COVID-19 , Hemorrhagic Fever, Ebola , Disease Outbreaks , Guinea/epidemiology , Hemorrhagic Fever, Ebola/epidemiology , Humans , Pandemics
Confl Health ; 16(1): 4, 2022 Feb 14.
Article in English | MEDLINE | ID: covidwho-1686020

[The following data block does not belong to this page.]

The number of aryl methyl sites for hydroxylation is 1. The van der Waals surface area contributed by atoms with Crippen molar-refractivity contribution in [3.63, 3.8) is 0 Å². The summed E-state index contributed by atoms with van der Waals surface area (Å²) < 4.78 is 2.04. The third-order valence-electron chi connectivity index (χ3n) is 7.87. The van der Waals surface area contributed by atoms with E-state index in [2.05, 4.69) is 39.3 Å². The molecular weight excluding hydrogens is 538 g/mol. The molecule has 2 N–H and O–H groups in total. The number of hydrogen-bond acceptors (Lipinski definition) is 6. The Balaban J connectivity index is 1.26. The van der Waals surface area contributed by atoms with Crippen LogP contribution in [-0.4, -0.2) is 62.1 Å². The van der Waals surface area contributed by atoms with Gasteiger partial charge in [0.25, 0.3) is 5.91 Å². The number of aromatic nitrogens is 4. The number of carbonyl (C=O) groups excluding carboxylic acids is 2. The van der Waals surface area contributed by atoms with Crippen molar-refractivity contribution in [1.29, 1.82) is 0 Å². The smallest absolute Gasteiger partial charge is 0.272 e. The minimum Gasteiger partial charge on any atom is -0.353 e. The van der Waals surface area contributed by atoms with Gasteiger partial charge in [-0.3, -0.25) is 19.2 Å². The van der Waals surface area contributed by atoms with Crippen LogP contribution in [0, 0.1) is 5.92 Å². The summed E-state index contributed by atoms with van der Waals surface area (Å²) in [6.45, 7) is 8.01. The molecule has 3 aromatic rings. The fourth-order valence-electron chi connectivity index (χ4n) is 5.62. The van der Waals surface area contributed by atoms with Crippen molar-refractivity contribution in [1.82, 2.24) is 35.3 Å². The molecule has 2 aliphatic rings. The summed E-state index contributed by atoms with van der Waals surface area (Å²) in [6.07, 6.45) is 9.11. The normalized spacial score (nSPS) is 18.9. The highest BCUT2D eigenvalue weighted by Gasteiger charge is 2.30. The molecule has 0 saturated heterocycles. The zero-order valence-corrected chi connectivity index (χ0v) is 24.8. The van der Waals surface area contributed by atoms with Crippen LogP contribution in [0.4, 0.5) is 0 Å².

BACKGROUND: The COVID-19 pandemic has necessitated rapid development of preparedness and response plans to quell transmission and prevent illness across the world. Increasingly, there is an appreciation of the need to consider equity issues in the development and implementation of these plans, not least with respect to gender, given the demonstrated differences in the impacts both of the disease and of control measures on men, women, and non-binary individuals. Humanitarian crises, and particularly those resulting from conflict or violence, exacerbate pre-existing gender inequality and discrimination. To this end, there is a particularly urgent need to assess the extent to which COVID-19 response plans, as developed for conflict-affected states and forcibly displaced populations, are gender responsive. METHODS: Using a multi-step selection process, we identified and analyzed 30 plans from states affected by conflict and those hosting forcibly displaced refugees and utilized an adapted version of the World Health Organization's Gender Responsive Assessment Scale (WHO-GRAS) to determine whether existing COVID-19 response plans were gender-negative, gender-blind, gender-sensitive, or gender-transformative. RESULTS: We find that although few plans were gender-blind and none were gender-negative, no plans were gender-transformative. Most gender-sensitive plans only discuss issues specifically related to women (such as gender-based violence and reproductive health) rather than mainstream gender considerations throughout all sectors of policy planning. CONCLUSIONS: Despite overwhelming evidence about the importance of intentionally embedding gender considerations into the COVID-19 planning and response, none of the plans reviewed in this study were classified as 'gender transformative.' We use these results to make specific recommendations for how infectious disease control efforts, for COVID-19 and beyond, can better integrate gender considerations in humanitarian settings, and particularly those affected by violence or conflict.